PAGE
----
What do you envision in your own season of harvest?

Organizing Ideas into an Outline

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The bridge between brainstorming great ideas to fill the blank pages of your book and coherent writing that communicates your message to readers is a detailed chapter-by-chapter outline.

But how do you begin to organize all the puzzle pieces of ideas?

Organizing Ideas

Organizing Ideas

Write down your random ideas

Like someone preparing to solve a jigsaw puzzle, you need to gather your ideas without worrying how they fit together. Collect your thoughts on a piece of paper or type them down the page of a Word document. If you must, scribble on a napkin as creativity strikes. Decorate your desk with post-it notes. Just capture the ideas and spread them out like puzzle pieces on a table.

When writing my first book, Questioning Your Doubts: A Harvard PhD Explores Challenges to Faith, I thought of illustrations and concepts that helped to communicate the main concepts in a certain chapter. I knew those ideas would shape the paragraphs yet to be written, but I needed more time to figure out how to make those ideas flow together. My first step was to capture those ideas and polish them into gemstones in their own isolated and random paragraphs. The process of stringing the gemstones together to make jewelry would come later.

Look for relationships between ideas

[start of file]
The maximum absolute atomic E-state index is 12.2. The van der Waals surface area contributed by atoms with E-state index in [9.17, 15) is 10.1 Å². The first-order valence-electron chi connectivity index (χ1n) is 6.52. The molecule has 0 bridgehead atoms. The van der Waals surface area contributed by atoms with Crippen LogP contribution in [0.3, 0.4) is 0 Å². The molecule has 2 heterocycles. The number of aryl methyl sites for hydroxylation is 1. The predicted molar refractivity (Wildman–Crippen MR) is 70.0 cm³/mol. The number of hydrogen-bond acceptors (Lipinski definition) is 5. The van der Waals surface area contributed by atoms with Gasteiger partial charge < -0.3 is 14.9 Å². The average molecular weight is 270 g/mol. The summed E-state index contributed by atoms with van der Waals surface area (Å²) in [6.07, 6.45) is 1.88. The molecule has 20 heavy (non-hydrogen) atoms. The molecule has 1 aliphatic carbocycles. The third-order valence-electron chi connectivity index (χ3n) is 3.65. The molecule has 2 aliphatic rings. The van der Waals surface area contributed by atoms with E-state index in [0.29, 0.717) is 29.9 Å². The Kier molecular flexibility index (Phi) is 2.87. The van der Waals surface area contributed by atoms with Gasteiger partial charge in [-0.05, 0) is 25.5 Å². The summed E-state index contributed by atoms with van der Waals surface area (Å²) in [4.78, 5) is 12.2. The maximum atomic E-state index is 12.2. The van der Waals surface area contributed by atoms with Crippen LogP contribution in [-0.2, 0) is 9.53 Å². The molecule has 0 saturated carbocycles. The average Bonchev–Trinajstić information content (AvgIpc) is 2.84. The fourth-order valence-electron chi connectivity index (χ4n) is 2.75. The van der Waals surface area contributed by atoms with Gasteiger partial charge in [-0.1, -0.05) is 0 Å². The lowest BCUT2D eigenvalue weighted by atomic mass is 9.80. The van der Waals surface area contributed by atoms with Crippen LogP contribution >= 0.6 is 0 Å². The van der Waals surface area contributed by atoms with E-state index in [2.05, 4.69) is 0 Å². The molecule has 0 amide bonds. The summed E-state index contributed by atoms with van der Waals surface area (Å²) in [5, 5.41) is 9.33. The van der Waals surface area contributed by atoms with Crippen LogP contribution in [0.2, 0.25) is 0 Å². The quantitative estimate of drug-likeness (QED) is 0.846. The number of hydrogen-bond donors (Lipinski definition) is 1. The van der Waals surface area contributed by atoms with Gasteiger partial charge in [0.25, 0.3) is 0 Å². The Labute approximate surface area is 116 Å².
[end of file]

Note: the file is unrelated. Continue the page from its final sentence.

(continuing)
How do you begin to work a section of a jigsaw puzzle? I usually start by grouping together the pieces with similar colors or the pieces that have complementary shapes. Like a jeweler preparing to make a bracelet out of polished gemstones, I think about patterns. Before writing an outline for a book, I consider the relationships between the ideas in the chapter. Do I need to present the ideas in a chronological order? Should I arrange concepts next to each other in a way that creates contrast between different ideas? Should I build reader interest by adding a little suspense into the chapter, carefully delineating the problem before sharing the solution?

This grouping process helps me begin to write sections of an outline and start to order the sections of the chapter. If I have created paragraphs in the chapter itself, I cut and paste my ideas and write a few transitional sentences. I am on my way to filling those blank pages.

Make the central idea the focal point

The key to ordering the puzzle pieces correctly often involves finding that one central piece that helps you place all the others in the right place. In making jewelry, a jeweler will often select one gemstone as the focal point. When I write an outline, I ask myself what idea is the most important for the message I want to convey? Depending on my organizational pattern, that idea may need to come first, last, or even in the middle of the chapter. Placement of that idea is not about position so much as focus. Every other idea in my chapter will drive attention to that one main concept. Once I choose my central idea, the chapter outline falls into place. Writing the chapter is now as easy as filling in the blanks underneath each section of the outline with supporting details.

For non-fiction writers, a chapter-by-chapter outline is an essential component of the book proposal you will send to publishers. Deep into the publishing process, that outline may help you make structural changes to your book in order to sharpen your message. However important the outline may be to editors, think of that outline as a gift to you. It is your map through the thick forest of your ideas, keeping you from wandering off the path, and safely leading you to your destination. It will help you meet your deadlines on time and keep the ink flowing onto those blank pages. The time you spend writing your outline is an investment. So, go ahead, open the box, dump the puzzle pieces onto your desk, and outline your next book!